For example, on February 18 about three-dozen Muslims, led by the New Black Panthers, met at the major mosque in Washington, D.C., to march several blocks to the Danish embassy to spew forth a litany of lunatic conspiracy theories, hatred, and denunciations of Danes, Jews, and white devils. But they were met by several dozen count-demonstrators. The United States is a country of 300 million with a Muslim population estimated at between 2.7 million and five million—that is, perhaps one percent. This hardly appears to constitute an imminent threat to American liberties.
Contrast this with a rally on that same day in Britain of an estimated 15,000 demonstrators—organizers said 40,000—who marched in London to protest the cartoons of Mohammad. Signs at such rallies have advocated beheadings and extermination of those who insulted the prophet. Similarly, on the first anniversary of the September 11th terrorist attacks, a conference was held at the Finsbury mosque in London, a hotbed of al Qaeda supporters. The occasion was labeled “A Towering Day in History,” and was meant to celebrate rather than denounce the murder of 3,000 Americans. The Muslim population of Britain is about 1.5 million, or a little over 2.5 percent in a country of nearly 60 million; however, that population is growing rapidly, and now constitutes a significant minority in some electoral districts.
Other countries in Europe also have serious problems with internal enemies of liberty. There are perhaps fourteen million Muslims—the numbers are inexact—in the European Union, which has a population of around 450 million. That’s about 2.5 percent or more, still a small number. But the Muslim population of France is approaching ten percent.
So the question arises: Must individuals in free nations support the rights of those who conspire and act to destroy all rights?
The answer, fundamentally, is no. No individual or society based on personal liberty is obliged to acquiesce in its own destruction—in effect, to commit suicide.
In a free society, we can’t prosecute individuals merely for holding or advocating noxious ideas. However, a country's policies towards immigration and citizenship, including voting rights, should be informed by the need to protect the values of freedom. And those who act on treasonous viewpoints, actively conspiring to giving material “aid and comfort” to our nation’s international enemies, should of course face legal prosecution and, where applicable, deportation. (See Henry Mark Holzer’s article in this issue, When Does Speech Become Treason?)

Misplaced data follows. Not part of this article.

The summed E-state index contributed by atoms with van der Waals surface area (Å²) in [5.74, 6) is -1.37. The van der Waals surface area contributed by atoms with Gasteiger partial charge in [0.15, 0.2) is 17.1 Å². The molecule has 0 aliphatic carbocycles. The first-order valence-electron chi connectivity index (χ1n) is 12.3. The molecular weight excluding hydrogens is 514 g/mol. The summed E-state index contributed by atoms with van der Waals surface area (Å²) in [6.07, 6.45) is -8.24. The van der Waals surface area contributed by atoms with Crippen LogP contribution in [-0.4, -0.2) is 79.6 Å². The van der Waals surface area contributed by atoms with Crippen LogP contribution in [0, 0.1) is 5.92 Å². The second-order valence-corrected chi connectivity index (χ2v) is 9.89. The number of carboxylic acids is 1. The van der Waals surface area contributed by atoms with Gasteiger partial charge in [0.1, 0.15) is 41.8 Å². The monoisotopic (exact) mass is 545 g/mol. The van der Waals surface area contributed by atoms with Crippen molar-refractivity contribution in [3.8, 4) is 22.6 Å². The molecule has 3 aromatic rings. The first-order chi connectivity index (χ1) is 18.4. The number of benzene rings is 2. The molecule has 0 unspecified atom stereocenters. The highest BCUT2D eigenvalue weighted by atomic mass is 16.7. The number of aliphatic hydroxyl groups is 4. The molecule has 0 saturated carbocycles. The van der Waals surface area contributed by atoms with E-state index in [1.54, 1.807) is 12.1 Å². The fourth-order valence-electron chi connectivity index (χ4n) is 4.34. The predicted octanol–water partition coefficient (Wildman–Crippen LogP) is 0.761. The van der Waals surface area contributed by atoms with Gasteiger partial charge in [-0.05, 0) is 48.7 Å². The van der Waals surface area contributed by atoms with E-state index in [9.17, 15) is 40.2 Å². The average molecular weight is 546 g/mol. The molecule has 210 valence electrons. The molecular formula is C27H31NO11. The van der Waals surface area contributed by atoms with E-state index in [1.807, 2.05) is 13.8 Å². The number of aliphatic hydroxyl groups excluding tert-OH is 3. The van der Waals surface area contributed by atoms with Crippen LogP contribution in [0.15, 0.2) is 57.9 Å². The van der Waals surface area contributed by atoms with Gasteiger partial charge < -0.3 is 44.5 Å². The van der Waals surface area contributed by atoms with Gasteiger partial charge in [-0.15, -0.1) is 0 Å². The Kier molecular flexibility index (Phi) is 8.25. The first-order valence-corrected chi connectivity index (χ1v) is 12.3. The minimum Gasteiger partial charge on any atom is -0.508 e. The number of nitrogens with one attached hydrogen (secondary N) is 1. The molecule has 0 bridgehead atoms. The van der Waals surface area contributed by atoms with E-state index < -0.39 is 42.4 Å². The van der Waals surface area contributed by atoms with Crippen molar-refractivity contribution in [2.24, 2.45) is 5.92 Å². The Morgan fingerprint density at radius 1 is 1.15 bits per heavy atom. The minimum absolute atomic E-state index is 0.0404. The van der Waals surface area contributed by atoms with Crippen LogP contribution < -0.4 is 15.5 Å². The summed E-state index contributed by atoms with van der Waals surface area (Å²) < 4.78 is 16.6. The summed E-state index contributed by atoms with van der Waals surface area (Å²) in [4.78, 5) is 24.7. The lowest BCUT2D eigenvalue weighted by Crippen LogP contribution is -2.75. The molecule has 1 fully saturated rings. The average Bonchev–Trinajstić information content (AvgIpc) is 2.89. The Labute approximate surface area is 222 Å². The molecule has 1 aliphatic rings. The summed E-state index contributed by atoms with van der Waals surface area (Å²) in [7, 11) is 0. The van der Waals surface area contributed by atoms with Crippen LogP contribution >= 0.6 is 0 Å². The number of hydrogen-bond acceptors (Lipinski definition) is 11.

Appeasing a Pre-Enlightenment Culture
The reactions to the Mohammad cartoons in the Islamic world has been far more hysterical, violent, and sustained than in the West. No doubt that reaction is being promoted in part by anti-Western governments—for example, Syria—and by Islamist groups like al Qaeda and the Islamic Brotherhood. Certainly too, specific factors other than those cartoons—for example, pent-up anger at Abu Ghraib prison photos—have also fueled the destructive outbursts from Muslims around the world.
Tolerance does not mean that we must sanction beliefs that we doubt or oppose.
But still, these are reactions of tribalist, oppressive, intolerant, and violent cultures. After all, we have not seen massive demonstrations in Arab-Muslim countries, and only minor ones in the West, against the daily murders in Iraq—bombing, kidnapping, and beheading not only of Westerners but of other Muslims—and terrorist activities committed worldwide in the name of Islam. Combined with the widespread, disproportionate, and mindlessly bloody reactions to mere cartoons, which have resulted in dozens of deaths, such behavior constitutes a clear advertisement that these cultures are antithetical to human freedom and flourishing.
We cannot and should not appease them, which will only encourage and strengthen them. Rather, we must oppose them in the clearest and most uncompromising terms. As a corollary, we must defend as absolute the rights of those here, in the West, who would criticize these purveyors of hatred, intolerance, and violence, no matter how crudely.
In the Muslim world there are certainly many who want to transform their countries and cultures, making terms with modernity and adopting civilized principles of conduct. But cultures are deep-rooted, and the irrationalism and primitivism of Islamic societies can’t change overnight. Negotiated settlements of specific grievances, minor political reforms and the like, while welcomed, will not alter them fundamentally or anytime soon. In any case, fostering civilized principles in the Islamic world will be a long-term project best carried out by reform-minded Muslims themselves.
Meanwhile, we in the West who value freedom must keep the full meaning and context of Islamist violence in mind. The founding principles of our civilized order are indeed being challenged. Those of us who value that order must not succumb to fear and intimidation. Rather, we must show the same resolute courage as did those who originally established that order, defending their legacy of individual liberty, rationality, and tolerance with our voices, our pens, and—if necessary—our blood.